The North Carolina Zoo is temporarily suspending operations
effective March 17 until further notice. More information.
Working with Ngogo Chimpanzee Project, the North Carolina Zoo is able to protect one of the largest chimpanzee population in the wild. The Zoo supports the operation cost of three snare removal teams active in Kibale National Park, Uganda. Armed with Zoo-supplied mobile devices and a database developed here, these teams are trained in the use of new technology to better catalogue the snares they remove. Our support ensures that the Park can be a safe haven for chimpanzees and other wildlife. You can read more about the Zoo’s work on wild chimpanzees below, under related resources.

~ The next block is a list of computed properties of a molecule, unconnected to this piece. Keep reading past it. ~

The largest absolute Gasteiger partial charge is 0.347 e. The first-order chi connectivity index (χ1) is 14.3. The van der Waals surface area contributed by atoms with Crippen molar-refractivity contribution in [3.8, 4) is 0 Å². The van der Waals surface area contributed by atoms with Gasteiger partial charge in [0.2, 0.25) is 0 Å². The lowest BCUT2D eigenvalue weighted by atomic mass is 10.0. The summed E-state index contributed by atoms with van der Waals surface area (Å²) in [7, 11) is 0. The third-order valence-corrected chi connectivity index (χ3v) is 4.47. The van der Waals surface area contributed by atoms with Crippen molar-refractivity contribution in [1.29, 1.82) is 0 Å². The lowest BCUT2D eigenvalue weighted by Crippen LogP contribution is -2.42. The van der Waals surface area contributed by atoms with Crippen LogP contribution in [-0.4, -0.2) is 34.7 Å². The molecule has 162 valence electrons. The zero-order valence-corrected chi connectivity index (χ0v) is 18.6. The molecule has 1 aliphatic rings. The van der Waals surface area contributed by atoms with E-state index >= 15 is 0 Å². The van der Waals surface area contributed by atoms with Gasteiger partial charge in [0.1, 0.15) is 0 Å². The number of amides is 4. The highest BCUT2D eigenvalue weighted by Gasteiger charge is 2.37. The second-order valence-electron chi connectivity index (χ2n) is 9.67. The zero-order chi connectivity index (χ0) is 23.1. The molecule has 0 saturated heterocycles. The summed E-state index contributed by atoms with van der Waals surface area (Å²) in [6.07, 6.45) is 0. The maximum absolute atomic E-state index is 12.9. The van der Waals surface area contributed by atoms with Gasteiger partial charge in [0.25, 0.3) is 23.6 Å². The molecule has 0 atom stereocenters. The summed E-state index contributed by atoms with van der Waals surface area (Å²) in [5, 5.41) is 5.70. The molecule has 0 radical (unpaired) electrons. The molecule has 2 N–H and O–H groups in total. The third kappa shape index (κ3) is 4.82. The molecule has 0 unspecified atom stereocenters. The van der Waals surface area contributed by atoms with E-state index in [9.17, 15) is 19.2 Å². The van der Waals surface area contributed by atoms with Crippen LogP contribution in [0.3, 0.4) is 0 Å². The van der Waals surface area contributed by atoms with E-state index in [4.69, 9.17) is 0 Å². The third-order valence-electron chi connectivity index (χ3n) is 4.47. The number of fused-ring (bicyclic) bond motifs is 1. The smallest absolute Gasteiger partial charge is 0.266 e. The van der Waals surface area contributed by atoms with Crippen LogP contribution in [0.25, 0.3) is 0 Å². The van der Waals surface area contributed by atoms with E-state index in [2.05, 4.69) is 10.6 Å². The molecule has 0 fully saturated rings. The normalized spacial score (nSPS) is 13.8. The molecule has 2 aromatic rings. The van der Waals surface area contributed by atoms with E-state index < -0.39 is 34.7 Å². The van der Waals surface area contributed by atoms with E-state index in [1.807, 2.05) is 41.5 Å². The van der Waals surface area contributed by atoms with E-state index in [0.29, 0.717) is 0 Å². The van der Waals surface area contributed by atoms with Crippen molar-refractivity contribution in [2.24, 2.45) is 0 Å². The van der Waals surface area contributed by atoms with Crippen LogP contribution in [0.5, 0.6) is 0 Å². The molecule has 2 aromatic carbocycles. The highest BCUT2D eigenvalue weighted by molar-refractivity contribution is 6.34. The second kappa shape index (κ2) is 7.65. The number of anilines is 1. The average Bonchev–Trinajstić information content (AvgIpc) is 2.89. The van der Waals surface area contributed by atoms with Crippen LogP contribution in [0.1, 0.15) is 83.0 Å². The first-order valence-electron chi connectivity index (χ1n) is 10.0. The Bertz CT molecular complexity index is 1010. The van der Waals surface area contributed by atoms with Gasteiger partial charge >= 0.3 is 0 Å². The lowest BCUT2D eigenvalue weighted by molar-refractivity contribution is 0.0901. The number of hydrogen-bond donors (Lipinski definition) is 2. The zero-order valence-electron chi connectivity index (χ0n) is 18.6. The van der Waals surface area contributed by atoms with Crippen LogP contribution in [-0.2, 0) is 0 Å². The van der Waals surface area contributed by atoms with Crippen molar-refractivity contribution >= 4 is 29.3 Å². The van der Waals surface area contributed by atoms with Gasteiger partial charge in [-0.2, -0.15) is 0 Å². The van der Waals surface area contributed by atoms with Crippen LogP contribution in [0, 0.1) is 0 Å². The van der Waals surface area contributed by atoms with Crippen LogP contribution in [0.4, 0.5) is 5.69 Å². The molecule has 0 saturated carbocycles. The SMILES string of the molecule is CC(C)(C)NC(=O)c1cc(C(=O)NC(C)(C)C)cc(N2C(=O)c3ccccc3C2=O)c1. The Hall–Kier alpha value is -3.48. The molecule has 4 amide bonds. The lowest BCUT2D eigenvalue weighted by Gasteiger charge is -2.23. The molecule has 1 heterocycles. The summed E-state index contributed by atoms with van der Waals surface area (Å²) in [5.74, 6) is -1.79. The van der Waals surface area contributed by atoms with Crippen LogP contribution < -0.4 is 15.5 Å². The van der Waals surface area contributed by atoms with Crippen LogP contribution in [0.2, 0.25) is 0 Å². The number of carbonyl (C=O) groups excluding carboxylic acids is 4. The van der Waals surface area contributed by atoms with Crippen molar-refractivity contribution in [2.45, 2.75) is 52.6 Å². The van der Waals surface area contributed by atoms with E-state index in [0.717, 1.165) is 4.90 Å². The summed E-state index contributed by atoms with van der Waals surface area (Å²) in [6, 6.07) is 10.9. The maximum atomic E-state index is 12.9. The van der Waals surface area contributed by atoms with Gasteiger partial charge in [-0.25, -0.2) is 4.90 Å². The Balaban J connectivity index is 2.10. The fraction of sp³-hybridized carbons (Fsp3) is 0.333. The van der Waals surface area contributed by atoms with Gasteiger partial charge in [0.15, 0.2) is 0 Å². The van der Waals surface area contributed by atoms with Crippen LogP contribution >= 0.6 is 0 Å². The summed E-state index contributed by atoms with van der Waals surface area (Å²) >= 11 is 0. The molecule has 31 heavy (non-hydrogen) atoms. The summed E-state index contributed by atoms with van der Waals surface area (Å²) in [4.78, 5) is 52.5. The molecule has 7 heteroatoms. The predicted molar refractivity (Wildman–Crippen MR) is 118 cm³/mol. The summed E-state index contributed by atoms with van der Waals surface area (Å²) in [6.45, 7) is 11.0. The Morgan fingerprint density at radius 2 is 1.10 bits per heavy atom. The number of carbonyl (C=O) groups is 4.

Due to their history as lab animals, pets, or in television, many chimpanzees at the North Carolina Zoo had limited appropriate interactions with other chimps as youngsters. They did not learn the social skills to successfully integrate with other chimpanzees. Fortunately, the Zoo has the resources and expertise to care for chimps with these backgrounds. Working with individual animals, keepers find compatible social partners and build groups around them. To replicate their natural fission/fusion social structure, other chimpanzees move in and out of this group. This increases social experiences and opportunities to learn.
This species is cooperatively managed as part of the Association of Zoos and Aquariums' Species Survival Plan program program. This program is responsible for developing a Breeding and Transfer Plan for each species in the program.